Salt City Harvest Farm is a project that links Northside Community members with land that can help sustain them. It started when the Letcher family of Manlius donated 36 acres of farmland along Fyler Road in Kirkville, to be used by people served at the food pantry at the Franciscan Church of the Assumption, 812 N. Salina St. The idea is that families would be able to help work the land, growing vegetables and other produce. They plant, weed, water—and then take home some of the harvest.
This mission evolved when members of the Syracuse Northside community started to volunteer at the farm. Refugees new to the country often find it hard to acquire fresh produce specific to their home countries. The Letcher family and organizers saw this as an opportunity to assist a community that would otherwise be overlooked.
Salt City Harvest Farm is proud to be running a community farm, incubator farm, apple orchard and vineyard. Community members and volunteers help out within all parts of this ecosystem which provides a wide range of agricultural skills specific to the Northeast United States.
Salt City Harvest Farm serves as bridge for New Americans as they adjust to their new surroundings, language, and culture. The cultivation of culturally-appropriate foods helps New Americans maintain their cultural identity and heritage in an unfamiliar environment. We work to transform the Central New York (CNY) community by creating opportunities with New Americans to grow foods precious to their traditions and bring together cultures from around the world to the benefit of all CNY.
A community garden is formed at the farm to help food-insecure Syracuse Residents.
Sowing new seeds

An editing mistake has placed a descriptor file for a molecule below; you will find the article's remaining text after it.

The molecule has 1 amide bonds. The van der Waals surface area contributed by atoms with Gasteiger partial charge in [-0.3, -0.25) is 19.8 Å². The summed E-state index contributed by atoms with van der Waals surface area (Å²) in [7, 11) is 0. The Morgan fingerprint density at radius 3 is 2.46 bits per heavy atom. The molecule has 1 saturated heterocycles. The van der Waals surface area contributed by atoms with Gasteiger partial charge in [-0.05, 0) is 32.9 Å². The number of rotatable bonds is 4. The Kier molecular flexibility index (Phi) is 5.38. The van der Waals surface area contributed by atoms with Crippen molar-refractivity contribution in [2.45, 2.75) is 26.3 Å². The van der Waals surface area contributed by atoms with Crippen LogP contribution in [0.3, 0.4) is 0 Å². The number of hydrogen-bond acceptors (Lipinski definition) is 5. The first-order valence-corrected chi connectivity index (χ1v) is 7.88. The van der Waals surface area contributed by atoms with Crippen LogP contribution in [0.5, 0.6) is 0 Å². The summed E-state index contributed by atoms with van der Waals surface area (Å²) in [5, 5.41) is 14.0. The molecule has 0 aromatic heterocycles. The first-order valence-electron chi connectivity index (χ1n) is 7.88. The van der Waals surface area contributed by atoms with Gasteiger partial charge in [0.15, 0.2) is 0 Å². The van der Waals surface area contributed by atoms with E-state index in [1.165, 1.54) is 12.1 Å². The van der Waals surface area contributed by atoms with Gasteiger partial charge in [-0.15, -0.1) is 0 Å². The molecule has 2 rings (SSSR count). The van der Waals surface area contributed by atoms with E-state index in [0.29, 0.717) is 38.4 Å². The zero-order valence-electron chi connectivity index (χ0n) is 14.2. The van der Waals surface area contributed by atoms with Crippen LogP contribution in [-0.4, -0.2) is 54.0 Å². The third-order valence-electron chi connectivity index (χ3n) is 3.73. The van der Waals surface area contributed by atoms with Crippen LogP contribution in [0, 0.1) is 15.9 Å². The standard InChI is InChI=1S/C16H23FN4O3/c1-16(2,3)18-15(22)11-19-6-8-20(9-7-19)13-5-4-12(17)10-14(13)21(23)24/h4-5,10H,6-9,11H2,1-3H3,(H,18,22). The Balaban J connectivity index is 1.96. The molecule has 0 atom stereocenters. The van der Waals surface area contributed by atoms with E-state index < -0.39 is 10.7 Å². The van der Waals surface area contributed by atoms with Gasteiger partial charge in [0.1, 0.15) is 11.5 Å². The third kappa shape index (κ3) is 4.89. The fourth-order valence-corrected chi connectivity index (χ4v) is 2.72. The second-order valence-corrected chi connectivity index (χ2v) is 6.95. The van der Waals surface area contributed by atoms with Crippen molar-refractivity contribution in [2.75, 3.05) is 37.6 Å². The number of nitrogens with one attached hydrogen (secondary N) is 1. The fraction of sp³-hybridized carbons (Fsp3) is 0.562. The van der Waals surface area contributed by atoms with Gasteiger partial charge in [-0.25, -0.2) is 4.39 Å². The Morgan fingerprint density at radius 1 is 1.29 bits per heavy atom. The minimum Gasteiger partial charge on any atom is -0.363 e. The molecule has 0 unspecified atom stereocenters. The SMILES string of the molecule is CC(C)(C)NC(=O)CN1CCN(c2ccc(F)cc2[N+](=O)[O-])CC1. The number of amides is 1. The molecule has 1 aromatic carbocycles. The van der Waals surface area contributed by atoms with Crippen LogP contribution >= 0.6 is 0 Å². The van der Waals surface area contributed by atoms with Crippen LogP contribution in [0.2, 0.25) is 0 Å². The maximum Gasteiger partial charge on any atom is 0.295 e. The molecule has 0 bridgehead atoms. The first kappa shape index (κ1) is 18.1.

A group of organizations collaborate to establish Salt City Harvest Farm. Over 40 New Americans help tend the land.
A bus is donated for transporting volunteers to the farm. The farm expands to add more growing space and an orchard.
SCHF becomes a 501(c)(3). SCHF partners with RISE (Refugee & Immigrant Self-Empowerment) to start the SyRAP program and provides education for New Americans to learn agricultural skills on their own plots.
The farmers in the SyRAP program begin selling produce at the CNY Regional Market.
The Deaf New American Community begins growing at the farm.
SCHF receives funding from the Chobani Impact Fund to increase infrastructure and marketing capacity. SCHF hires their first full-time employee. SCHF receives funding from Gifford Foundation and begins a strategic planning process.
Building for the future
Construction of the Community Pavilion begins, providing a space for farmers to gather, wash & store crops, and get out of the summer sun.
Reimagining the possibilities
SCHF selected for the “Design for Good” workshop through Syracuse University. SCHF delves deeper into envisioning the future possibilities.